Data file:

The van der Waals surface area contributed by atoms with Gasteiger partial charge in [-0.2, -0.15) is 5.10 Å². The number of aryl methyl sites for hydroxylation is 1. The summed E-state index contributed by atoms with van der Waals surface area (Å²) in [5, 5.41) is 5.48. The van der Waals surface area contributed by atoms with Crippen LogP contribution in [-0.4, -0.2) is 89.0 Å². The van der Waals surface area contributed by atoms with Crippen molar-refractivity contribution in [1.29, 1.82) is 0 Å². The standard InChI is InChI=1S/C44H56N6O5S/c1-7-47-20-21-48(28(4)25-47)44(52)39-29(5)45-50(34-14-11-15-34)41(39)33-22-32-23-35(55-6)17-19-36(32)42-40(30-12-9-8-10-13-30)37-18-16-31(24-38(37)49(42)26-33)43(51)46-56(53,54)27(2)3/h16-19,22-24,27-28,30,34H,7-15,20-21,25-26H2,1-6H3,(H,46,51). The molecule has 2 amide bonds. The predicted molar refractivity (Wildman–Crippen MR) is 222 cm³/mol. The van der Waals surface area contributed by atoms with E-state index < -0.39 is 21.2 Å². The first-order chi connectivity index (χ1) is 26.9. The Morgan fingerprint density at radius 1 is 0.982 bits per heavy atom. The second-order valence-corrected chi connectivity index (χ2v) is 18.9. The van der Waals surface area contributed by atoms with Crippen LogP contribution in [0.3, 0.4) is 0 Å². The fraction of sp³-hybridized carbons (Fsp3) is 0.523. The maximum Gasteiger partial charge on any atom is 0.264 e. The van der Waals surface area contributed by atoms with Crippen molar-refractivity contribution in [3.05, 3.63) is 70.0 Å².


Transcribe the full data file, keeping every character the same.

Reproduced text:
The van der Waals surface area contributed by atoms with Gasteiger partial charge in [-0.2, -0.15) is 5.10 Å². The number of aryl methyl sites for hydroxylation is 1. The summed E-state index contributed by atoms with van der Waals surface area (Å²) in [5, 5.41) is 5.48. The van der Waals surface area contributed by atoms with Crippen LogP contribution in [-0.4, -0.2) is 89.0 Å². The van der Waals surface area contributed by atoms with Crippen molar-refractivity contribution in [1.29, 1.82) is 0 Å². The standard InChI is InChI=1S/C44H56N6O5S/c1-7-47-20-21-48(28(4)25-47)44(52)39-29(5)45-50(34-14-11-15-34)41(39)33-22-32-23-35(55-6)17-19-36(32)42-40(30-12-9-8-10-13-30)37-18-16-31(24-38(37)49(42)26-33)43(51)46-56(53,54)27(2)3/h16-19,22-24,27-28,30,34H,7-15,20-21,25-26H2,1-6H3,(H,46,51). The molecule has 2 amide bonds. The predicted molar refractivity (Wildman–Crippen MR) is 222 cm³/mol. The van der Waals surface area contributed by atoms with E-state index < -0.39 is 21.2 Å². The first-order chi connectivity index (χ1) is 26.9. The Morgan fingerprint density at radius 1 is 0.982 bits per heavy atom. The second-order valence-corrected chi connectivity index (χ2v) is 18.9. The van der Waals surface area contributed by atoms with Crippen LogP contribution in [0.3, 0.4) is 0 Å². The fraction of sp³-hybridized carbons (Fsp3) is 0.523. The maximum Gasteiger partial charge on any atom is 0.264 e. The van der Waals surface area contributed by atoms with Crippen molar-refractivity contribution in [3.05, 3.63) is 70.0 Å².